Revisiting Ed Brubaker’s Captain America Part 1

captain america winter soldier vol 1Leading into the new year, I was on a big Captain America kick. After organizing my trades in my new office I realized that I had all of the trade’s covering Ed Brubaker’s run up through Reborn and decided it was time to give the whole run a read-through. This won’t be a traditional trade post going volume by volume, but I did want to take a bit of internet real estate out to write down some of my thoughts on this epic undertaking (Brubaker’s, not mine).

This run kicked off in late 2004. At the time of launch, I wasn’t aware of what was going on aside from what I read in Wizard. At the time, I was in my last year of college and not reading too many books, aside from Runaways and New Avengers which I was picking up at a local hobby shop (when I went home for vacations, I’d mainline my regular books). I can’t say for sure, but I probably didn’t even know who Brubaker was at the time. He was working on a run of comics that easily became not just a favorite of mine, but I believe, a definitive one for one of comics’ longest running heroes.

And it all started with a bit of continuity craziness. For as long as I’d read and read about comics, the adage was, “No one stays dead in comics except Uncle Ben and Bucky.” But Brubaker noticed something interesting: Bucky never died on panel. The event was referred to and remembered many times, but readers never actually saw it happen “in real time.” With that in mind, he set out on a series of events to bring Bucky back, first as the villainous Winter Soldier and then as a potentially more interesting man-out-of-time than his partner. Around all that, Brubaker created an espionage-filled tale of intrigue that involved Red Skull, a new villain called General Lukin, the Cosmic Cube, S.H.I.E.L.D., Arnim Zola, Agent Carter, Falcon, World War II adventures, murder, Civil War and falling through time.

death of captain america vol 1By pitting the seminal hero against a variety of villains old and new and also teaming Cap up with the best heroes the Marvel U has to offer, Brubaker shows how great of a person Steve Rogers really is. This is a man who never, ever gives up. He won’t just fight until he can’t fight anymore, but he will also believe in the goodness of his friends, even when they’ve seemingly done terrible, awful things. At the same time, Brubaker gives fantastic treatment to characters like Sharon Carter, Bucky Barnes and Sam Wilson that feel equally weighted, and sometimes even more important than what’s going on with Steve.

Of course, as anyone who read this book or paid attention to comics in the past 10 years or so already knows, Steve Rogers was not the star of the book after getting apparently murdered after the events of Civil War. This allowed Bucky to step into the costume and become a new kind of Captain America. This allowed Bru to continue exploring Bucky as a character while also showing how great Steve is in comparison.

Even with Steve out of the picture, though, that doesn’t mean the bad guys aren’t still planning and plotting against anyone wielding Cap’s shield. But, as we learn — and you’ll notice upon a new read through — this particular gang of miscreants has been planning something huge for YEARS. That’s one of the many reason I enjoy going back and doing these larger read-throughs, I pick up on so many of the seeds planted that I wizzed by the first time around. Of course, it helps when you already know where the story is going.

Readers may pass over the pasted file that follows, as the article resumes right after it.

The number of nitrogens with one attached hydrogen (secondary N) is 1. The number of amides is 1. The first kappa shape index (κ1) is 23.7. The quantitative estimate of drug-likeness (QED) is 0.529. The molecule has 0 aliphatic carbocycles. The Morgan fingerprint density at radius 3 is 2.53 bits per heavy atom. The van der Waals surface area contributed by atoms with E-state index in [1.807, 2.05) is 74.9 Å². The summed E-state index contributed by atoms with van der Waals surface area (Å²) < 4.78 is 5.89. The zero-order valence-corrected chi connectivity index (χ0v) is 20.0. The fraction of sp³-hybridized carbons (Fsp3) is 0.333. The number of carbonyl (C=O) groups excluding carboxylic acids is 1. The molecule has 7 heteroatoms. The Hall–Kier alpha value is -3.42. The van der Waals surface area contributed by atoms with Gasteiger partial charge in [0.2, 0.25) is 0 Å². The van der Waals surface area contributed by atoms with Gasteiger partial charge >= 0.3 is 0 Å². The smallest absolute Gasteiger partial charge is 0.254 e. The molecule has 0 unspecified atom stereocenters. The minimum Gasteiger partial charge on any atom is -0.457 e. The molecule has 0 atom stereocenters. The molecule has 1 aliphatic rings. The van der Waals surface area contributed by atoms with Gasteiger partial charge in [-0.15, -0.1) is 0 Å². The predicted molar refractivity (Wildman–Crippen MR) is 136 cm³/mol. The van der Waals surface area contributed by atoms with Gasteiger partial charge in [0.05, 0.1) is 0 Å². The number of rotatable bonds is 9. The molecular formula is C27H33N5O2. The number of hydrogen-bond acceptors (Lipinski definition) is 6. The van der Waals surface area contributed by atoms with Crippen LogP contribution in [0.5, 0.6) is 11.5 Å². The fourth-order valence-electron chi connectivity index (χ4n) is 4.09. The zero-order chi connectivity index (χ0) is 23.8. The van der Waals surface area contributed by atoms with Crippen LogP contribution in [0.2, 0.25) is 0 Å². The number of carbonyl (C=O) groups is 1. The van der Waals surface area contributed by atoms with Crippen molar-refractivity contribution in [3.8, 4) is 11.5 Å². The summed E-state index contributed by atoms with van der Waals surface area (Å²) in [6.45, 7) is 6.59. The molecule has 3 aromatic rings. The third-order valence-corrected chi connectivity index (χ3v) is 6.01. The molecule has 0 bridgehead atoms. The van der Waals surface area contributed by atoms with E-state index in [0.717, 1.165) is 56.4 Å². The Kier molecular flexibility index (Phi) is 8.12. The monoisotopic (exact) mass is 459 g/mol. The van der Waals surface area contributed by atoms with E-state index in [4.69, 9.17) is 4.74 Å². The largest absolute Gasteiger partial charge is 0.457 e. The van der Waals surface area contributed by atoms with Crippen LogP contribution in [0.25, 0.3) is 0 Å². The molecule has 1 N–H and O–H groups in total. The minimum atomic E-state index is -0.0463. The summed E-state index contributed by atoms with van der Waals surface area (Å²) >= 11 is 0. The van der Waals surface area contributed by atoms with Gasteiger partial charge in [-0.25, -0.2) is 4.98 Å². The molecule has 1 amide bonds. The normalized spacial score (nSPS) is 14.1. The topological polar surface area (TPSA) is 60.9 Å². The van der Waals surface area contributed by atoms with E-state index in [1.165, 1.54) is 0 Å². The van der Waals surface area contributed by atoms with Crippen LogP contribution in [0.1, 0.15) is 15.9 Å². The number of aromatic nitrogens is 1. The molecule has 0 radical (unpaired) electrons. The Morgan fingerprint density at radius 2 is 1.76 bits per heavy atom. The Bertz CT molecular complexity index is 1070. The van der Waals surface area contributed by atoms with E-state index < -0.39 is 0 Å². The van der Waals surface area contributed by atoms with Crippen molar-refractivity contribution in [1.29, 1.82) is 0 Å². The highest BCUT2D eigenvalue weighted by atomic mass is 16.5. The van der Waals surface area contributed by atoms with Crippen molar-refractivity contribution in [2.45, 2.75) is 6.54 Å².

All of this comes to a head with Road To Reborn and Reborn. When I first read these books, I was working at Wizard and we’d snatch the issues up when they were available. That meant I read through them pretty quickly, usually while eating lunch, and getting them back to the stacks so someone else could read them. Actually being able to take my time with these, savor and study them a bit made for a much richer reading experience.

I’ve talked a lot about Brubaker in this post, but I also have to give huge props to regular series artists Steve Epting, Mike Perkins, Luke Ross and Butch Guice who did an amazing job of keeping a consistent tone throughout these issues. Epting’s the hero for me, but all of these artists came together to create a general idea of dark, yet bold superheroics that look just as good in the daylight as they do in the shadows. I also give a lot of credit to series colorist Frank D’Armata who kept things consistent across the board. I think his work on this book was actually the first time I really noticed how important a colorist’s work can be.

captain america reborn

I read these 11 trades in pretty short order, but hit a roadblock because I didn’t have many of the trades after Reborn. I requested a series of books from the library — including these other Brubaker-penned volumes — but went off track in my read-through when I got some extra Christmas money and purchased the Trial Of Captain America Omnibus for about half price. I returned the Cap books I’d gotten from the library and waited for my killer hardcover to come in, but in the mean time, I went a little crazy with the library requests and haven’t cracked the brand new big book.

I’ve calmed down a bit with the requests and hope to get back to Captain America pretty soon. Not only did I have a great time going back through these issues, but we’re getting to a point in the book that I’m not nearly as well-versed in. In fact, I haven’t read a good deal of these issues, so this will be a whole different, reading experience!

Captain America Trade Post: Reborn & Two Americas

Captain America: Reborn (Marvel)
Written by Ed Brubaker, drawn by Bryan Hitch
Collects Captain America: Reborn #1-6

Man, remember how long it took Captain America: Reborn to come out? It seemed excruciating at the time because I was heavily into Ed Brubaker’s Captain America epic and was dying to see how he would bring Steve Rogers back from the dead. At the time the book came out the whole “becoming unstuck in time, but coming back thanks to a constant” thing was very Lost. It’s funny how similar the idea seemed then, but only vaguely so now. Bru’s had some really funky timing with things like this on Cap, he brought Bucky back right around the time that Jason Todd returned in Batman, he created new MODOKs that were an awful lot like the then-new OMACs were plaguing the DCU and…damn there was another one that I just can’t remember right now.